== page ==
Frequently Asked Questions

Q: How Do I Get Started as a Writer?

Read, read, read. If you’re a true book lover, you’ve been doing this your whole life. And you’re rejoicing in the fact that reading – your absolute favorite thing to do – is a job requirement. As a kid, I couldn’t wait for Saturday because that was the day I’d spend in the library. Not the small library in our town (Commack, N.Y.), which was a humble prefab structure with a limited supply of books.

My mom would drive me in her Ford Galaxy to the Half Hollow Hills Library in the far more posh community of Dix Hills several miles up the hill. I can still see the cathedral ceiling and skylights… and row after row after row of stacks! She would drop me there and come back four hours later. I did this on a regular basis probably starting in fifth or sixth grade. I spent hours in the Fiction stacks, mostly in mystery and suspense YA, and come staggering out the door with a towering pile of books. I devoured them. There is no university degree that can prepare you to write as well as thirty or forty years’ worth of reading this way, week in and week out.

Q: How Do You Actually Write a Novel?

There is no secret! If you’re reading this, you probably have had ideas rattling around in your head for years. Maybe you’ve taken some workshops and learned a lot, enjoyed every minute of it, and produced some really good scenes or chapters. Maybe by now you’ve had the thrill of reading your work aloud to a critique group, and the joy of hearing they liked it. Or at least parts of it. But you just don’t know how someone sits down and bangs out a 400-page story.

The answer: one page at a time.

The only way to do it is do it. Famous writers don’t have a secret handbook that makes it easier for them than it will be for you. The only thing they have that you don’t have (yet) is guts. Because they are brave enough to do what you haven’t done (yet). Which is sit down every day for a year or more and bang that sucker out.

I’ll use a meatloaf analogy. I live in a cold climate and we all like meatloaf for dinner on a winter night. But I hate getting my hands all slimy. I mean, really hate it. So, you crack your egg, put that raw hamburger meat (salmonella! E.coli! eek!) in the bowl, add your bread crumbs and your seasonings, take off your rings and (ick!) plunge your hands right into that cold, clammy mess and mush it around. I can feel it oozing up under my fingernails and getting wedged in there right away. This grosses me out more than I can say. I count the seconds until I can run to the bathroom and wash it off with antibacterial soap.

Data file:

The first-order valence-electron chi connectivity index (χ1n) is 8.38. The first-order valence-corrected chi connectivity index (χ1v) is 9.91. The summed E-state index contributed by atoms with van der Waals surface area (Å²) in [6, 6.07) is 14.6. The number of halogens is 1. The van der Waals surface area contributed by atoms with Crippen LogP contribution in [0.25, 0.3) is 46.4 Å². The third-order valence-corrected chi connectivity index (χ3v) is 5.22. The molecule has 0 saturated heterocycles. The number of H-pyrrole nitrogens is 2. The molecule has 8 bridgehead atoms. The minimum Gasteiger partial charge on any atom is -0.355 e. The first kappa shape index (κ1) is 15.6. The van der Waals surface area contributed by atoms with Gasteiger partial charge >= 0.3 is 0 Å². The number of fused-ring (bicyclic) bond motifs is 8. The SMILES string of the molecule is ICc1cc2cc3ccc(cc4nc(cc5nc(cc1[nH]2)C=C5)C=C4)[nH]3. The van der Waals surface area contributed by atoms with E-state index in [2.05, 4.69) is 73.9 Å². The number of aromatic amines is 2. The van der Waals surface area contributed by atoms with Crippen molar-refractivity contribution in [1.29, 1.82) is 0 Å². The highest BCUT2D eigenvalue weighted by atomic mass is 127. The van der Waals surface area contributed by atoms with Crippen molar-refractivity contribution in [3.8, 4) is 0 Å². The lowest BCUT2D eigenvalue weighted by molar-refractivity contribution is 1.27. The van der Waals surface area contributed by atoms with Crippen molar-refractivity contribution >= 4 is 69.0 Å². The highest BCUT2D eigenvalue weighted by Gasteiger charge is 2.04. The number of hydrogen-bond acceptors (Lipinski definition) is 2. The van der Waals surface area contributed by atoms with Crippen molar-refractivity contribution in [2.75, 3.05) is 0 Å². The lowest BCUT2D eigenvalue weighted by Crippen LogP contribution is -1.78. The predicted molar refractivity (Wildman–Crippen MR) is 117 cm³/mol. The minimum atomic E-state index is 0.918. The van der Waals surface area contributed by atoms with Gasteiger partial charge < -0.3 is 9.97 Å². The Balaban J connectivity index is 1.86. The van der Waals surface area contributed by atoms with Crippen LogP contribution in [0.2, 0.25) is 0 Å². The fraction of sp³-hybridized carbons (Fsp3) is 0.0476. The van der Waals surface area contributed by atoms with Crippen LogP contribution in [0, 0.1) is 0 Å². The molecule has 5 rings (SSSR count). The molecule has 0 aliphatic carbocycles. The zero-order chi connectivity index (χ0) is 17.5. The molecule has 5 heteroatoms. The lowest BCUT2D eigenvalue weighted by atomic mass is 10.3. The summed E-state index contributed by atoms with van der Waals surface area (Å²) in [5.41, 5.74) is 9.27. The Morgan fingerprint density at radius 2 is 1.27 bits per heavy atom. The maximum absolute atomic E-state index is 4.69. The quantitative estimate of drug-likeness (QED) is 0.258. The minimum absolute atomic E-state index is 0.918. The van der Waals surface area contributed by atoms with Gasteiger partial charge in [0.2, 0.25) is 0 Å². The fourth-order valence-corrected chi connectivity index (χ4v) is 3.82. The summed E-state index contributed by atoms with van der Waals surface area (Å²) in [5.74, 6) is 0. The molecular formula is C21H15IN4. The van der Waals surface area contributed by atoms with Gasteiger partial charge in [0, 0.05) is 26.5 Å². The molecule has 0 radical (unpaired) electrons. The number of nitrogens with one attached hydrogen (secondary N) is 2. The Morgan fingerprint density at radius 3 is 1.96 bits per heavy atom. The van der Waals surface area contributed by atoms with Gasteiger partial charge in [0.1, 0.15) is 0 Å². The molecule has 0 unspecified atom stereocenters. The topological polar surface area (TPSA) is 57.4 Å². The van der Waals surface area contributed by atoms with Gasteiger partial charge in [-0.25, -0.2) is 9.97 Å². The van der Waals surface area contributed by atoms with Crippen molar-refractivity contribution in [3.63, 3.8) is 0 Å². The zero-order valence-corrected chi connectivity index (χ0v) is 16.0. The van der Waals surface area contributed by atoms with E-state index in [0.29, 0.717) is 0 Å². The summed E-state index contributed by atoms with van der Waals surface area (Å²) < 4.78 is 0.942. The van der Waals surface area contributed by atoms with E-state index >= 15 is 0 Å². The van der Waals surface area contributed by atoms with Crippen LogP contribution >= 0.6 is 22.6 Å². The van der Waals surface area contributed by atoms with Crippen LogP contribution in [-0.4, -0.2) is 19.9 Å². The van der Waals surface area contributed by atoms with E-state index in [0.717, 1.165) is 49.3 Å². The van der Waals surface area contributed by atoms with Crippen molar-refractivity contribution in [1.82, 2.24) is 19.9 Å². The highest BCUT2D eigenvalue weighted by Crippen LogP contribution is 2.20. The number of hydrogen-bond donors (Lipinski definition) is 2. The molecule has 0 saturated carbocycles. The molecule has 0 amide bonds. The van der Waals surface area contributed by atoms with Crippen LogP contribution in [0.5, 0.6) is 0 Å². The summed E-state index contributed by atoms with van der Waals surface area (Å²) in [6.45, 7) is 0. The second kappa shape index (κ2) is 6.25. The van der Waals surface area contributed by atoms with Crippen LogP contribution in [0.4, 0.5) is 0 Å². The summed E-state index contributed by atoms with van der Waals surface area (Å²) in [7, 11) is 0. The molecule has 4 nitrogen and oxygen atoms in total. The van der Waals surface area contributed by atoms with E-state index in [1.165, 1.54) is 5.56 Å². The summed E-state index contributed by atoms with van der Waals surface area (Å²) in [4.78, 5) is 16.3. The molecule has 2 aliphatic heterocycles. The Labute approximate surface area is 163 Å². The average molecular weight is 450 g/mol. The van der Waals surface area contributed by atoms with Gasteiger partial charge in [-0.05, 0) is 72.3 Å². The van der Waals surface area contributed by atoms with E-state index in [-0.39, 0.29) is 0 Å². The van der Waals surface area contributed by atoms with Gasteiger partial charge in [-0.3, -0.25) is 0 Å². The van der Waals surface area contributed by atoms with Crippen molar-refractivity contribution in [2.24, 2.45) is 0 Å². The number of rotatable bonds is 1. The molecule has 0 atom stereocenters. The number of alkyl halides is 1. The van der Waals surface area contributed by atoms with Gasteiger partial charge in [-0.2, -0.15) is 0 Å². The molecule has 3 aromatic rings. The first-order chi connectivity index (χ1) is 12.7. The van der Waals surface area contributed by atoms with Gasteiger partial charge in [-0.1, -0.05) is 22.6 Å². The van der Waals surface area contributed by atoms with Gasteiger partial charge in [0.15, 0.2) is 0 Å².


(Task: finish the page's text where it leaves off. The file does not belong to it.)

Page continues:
Writing a story is no different. Notice I am saying the word story here, as opposed to novel. Because the word novel to me refers to a certain type of format. Story is raw. Story is what you create. And you’ve got to be willing to get your hands dirty, and stay dirty squeezing around in the ooze, for many months to get that story down on paper.

Just start telling the story. Start at the beginning and go on from there. I tell my stories in sequence. I have a linear brain. I start at the beginning and tell it in order, each and every scene, until I get to the end. You might change the sequence in honor of the novel (novel implies a product you hope to sell), but that comes later.

Once you have told your story straight through to the end, you have a big, raw mess that needs a long slow session in the oven before it’s ready to serve. Which – you know where this analogy is going, don’t you? – means you’ve got many many hours of editing before that story becomes a novel.

But the big thing is, sit down and tell the story. Make a start. Even just the first few pages. Say a little prayer every day to whatever God you pray to, that you will be granted the courage to go back and tell a little more the next day (even if you’re up half the night worrying about the fact that you have no idea what comes next – - it beats the heck out of worrying about your job, your mortgage, or even the mites that have infected your rosebushes, don’t you think? I’d much rather worry about Story People than real problems). Trust me. The next part of the story will come once you sit in the chair. Not one second before, many days. That’s the magic of writing.